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Medical Workforce and Training - 2013

AMA Position Statement: Medical Workforce and Training - 2013

16 Oct 2013


1.      Preamble

1.1.          The health of a population relies upon care from a highly skilled, well-trained medical workforce. To achieve this, medical workforce policy and planning must be aligned to fulfil long-term community health needs. At present, there are a number of key challenges facing medical workforce and training in Australia:

(a)     a global shortage of medical practitioners, with some specialties affected more than others; [1]

(b)     maldistribution of medical practitioners, in terms of both geographic distribution and specialty;[2]

(c)     bottlenecks in the medical training pipeline, caused by increasing numbers of medical graduates and a historically fragmented medical training system;

(d)     systematic underfunding of prevocational and vocational training positions by jurisdictions exacerbating the existing bottlenecks in the medical training pipeline; and

(e)     a heavy reliance on recruitment of International Medical Graduates to ameliorate workforce shortages, particularly in regional and rural areas.[3]

1.2.          The Commonwealth has taken steps to address medical workforce shortages by rapidly increasing Commonwealth supported medical school places (CSPs). Since 2002 the number of CSPs has grown by 90 percent,[4][5] with predictions of 3,830 medical graduates per year by 2017 once numbers stabilise.5 This provides a tremendous opportunity to address many of the aforementioned issues.

1.3.          However, there are a number of political, industrial, financial and workforce barriers that must be overcome to ensure that the medical workforce is appropriately trained to meet community need. This goal will only be realised if Commonwealth and State/Territory governments take a strong lead and co-operate, particularly in respect of funding and the implementation of other broader policy initiatives.

1.4.          This AMA Position Statement outlines the key principles that should guide medical workforce and training within Australia:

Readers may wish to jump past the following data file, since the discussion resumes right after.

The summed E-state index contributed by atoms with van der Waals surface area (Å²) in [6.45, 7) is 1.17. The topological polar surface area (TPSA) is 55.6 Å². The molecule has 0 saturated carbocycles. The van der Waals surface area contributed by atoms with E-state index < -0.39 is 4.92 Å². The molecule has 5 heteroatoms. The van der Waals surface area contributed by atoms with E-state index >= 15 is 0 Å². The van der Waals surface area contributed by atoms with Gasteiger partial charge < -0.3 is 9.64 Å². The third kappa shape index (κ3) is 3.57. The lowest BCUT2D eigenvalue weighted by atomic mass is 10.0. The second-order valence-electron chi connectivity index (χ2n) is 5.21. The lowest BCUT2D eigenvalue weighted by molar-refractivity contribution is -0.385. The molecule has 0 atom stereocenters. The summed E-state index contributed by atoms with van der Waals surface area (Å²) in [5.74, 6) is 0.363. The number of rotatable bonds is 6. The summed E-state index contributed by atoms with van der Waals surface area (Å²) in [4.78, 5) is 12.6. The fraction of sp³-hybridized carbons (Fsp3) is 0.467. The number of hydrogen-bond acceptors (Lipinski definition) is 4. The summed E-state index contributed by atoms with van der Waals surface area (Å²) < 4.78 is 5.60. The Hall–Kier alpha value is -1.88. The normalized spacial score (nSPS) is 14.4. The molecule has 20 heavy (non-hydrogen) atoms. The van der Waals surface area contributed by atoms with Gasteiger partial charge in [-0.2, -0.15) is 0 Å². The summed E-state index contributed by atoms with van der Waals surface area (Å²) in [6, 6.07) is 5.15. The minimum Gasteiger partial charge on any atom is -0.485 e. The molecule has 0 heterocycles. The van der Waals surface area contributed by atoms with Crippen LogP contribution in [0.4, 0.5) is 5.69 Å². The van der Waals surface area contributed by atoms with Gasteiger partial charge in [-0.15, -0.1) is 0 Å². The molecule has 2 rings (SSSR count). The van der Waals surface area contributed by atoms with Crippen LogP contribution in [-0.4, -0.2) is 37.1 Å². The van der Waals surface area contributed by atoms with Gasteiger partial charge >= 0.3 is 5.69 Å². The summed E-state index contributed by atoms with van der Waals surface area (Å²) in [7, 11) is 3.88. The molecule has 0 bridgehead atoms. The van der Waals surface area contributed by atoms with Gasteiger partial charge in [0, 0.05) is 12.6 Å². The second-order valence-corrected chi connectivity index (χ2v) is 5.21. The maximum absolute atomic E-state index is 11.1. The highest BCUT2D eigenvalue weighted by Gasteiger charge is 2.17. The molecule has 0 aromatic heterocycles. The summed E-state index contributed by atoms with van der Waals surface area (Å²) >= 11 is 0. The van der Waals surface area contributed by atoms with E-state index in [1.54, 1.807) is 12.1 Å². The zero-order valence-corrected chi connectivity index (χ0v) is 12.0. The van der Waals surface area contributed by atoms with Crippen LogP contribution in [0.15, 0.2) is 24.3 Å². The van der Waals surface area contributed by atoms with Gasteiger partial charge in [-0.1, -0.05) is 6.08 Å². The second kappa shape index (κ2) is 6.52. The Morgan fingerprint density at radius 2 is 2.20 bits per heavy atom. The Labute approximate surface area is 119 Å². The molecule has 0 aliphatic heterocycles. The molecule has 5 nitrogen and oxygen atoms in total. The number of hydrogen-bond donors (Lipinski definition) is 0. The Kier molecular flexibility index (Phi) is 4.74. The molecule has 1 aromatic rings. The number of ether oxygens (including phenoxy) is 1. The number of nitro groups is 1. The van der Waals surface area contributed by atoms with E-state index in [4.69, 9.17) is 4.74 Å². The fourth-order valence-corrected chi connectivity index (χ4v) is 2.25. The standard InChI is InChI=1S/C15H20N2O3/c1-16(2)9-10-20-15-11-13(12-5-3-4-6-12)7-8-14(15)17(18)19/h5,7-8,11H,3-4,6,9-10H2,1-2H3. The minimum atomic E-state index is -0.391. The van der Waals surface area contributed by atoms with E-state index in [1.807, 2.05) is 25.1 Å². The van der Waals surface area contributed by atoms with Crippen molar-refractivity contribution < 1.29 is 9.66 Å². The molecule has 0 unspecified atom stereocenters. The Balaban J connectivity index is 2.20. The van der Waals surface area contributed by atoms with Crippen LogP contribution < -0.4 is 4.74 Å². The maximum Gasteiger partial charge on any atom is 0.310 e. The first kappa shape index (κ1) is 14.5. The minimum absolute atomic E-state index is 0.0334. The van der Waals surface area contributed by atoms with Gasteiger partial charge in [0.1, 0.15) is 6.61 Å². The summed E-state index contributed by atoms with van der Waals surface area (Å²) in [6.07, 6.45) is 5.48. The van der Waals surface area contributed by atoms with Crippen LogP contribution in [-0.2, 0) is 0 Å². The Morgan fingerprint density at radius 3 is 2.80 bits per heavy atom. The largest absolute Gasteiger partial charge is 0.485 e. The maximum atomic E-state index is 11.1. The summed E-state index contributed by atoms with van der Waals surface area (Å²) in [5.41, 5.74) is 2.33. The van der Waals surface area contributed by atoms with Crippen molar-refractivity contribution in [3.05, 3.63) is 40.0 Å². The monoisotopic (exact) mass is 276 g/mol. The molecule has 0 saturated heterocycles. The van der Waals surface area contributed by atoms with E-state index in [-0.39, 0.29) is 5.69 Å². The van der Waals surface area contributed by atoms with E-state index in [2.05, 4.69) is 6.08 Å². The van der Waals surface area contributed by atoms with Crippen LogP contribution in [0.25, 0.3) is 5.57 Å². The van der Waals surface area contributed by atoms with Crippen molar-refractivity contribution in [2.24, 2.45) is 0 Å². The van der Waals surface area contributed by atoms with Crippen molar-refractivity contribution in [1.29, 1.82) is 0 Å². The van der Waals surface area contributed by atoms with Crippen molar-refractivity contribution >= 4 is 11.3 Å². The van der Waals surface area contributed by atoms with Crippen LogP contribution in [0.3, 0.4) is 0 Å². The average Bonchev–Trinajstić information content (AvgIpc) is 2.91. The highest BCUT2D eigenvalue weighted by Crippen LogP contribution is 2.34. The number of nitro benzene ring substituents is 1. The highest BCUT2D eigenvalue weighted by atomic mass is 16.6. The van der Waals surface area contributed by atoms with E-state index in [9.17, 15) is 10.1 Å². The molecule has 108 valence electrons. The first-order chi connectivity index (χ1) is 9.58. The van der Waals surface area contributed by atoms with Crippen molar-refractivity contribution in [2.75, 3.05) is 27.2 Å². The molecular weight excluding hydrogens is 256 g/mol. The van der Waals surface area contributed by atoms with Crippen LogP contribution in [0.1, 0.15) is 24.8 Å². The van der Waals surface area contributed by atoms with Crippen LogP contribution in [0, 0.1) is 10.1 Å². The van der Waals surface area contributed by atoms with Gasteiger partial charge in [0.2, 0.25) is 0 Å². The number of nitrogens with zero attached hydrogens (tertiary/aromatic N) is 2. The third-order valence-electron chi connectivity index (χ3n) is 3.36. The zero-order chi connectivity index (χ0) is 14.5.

(a)     Supported by accurate data and projections

(b)     Driven by community need

(c)     Improved by better co-ordination

(d)     Enhanced by efficiency

(e)     Supported by sufficient funding

(f)       Empowered by equity of access

(g)     Underpinned by self-sufficiency

(h)     Linked to global medical workforce trends

2.      Supported by accurate data and projections

2.1.          Consistent, evidence based advice to government regarding long-term medical workforce and training requirements to meet community need is a pre-requisite for resourcing appropriate medical workforce and training initiatives.

2.2.          The AMA supports the continuing existence of an agency independent of both Commonwealth and State/Territory jurisdictions to collect data and provide advice on health workforce development.  Health Workforce Australia (HWA) currently fulfils this role and has the potential to increase its scope of work to further support improved planning and co-ordination of medical workforce and training.

2.3.          The release of workforce planning data on the medical workforce has been crucial in highlighting the need to train a highly skilled medical workforce in line with community demand.2 The AMA strongly supports yearly updates to the workforce modelling through ongoing reassessment of the assumptions upon which the model is based and the use of updated data.

2.4.          Improved data sets and data linkages with existing data sources such as the Medical Schools Outcomes Database and Centre for Research Excellence in Medical Workforce Dynamics (incorporating the Medicine in Australia: Balancing Employment and Life (MABEL) survey) should be an urgent priority and will improve HW2025 modelling.

3.      Driven by community need

3.1.          Medical workforce policy and planning must align with community demand for sustainable high quality health care.

3.2.          Medical student numbers (domestic and international, CSP and full fee paying) should match expected community demand for medical practitioners. This should be informed by:

(a)     data sharing between jurisdictions, health services, universities and other organisations to allow for appropriate workforce planning and alignment of training places; and

(b)     agreements between jurisdictions and universities to assist the Commonwealth balance Commonwealth supported (domestic) enrolments and full-fee (domestic and international) student intakes.

3.3.          To address the likely demand for medical practitioners by the community outlined in HW2025, it is critical that Australia retains all locally trained domestic and international medical graduates and provides them with sufficient prevocational and specialist training places.

3.4.          Policy initiatives that encourage improved distribution of the medical workforce should be evidence based.  Available evidence supports the following:6]

(a)     the early and continuing exposure of medical school students to regional/rural medicine, and measures to encourage students from regional/rural areas to enrol in medical schools, are likely to increase the workforce in these areas;

(b)     the use of integrated training networks that connect hospitals within a region can improve workforce distribution and supply, and provide training opportunities in areas of need;

(c)     proper medical infrastructure, a strong training experience, access to community and professional resources, and support for continuing medical education provide a rewarding professional and personal experience;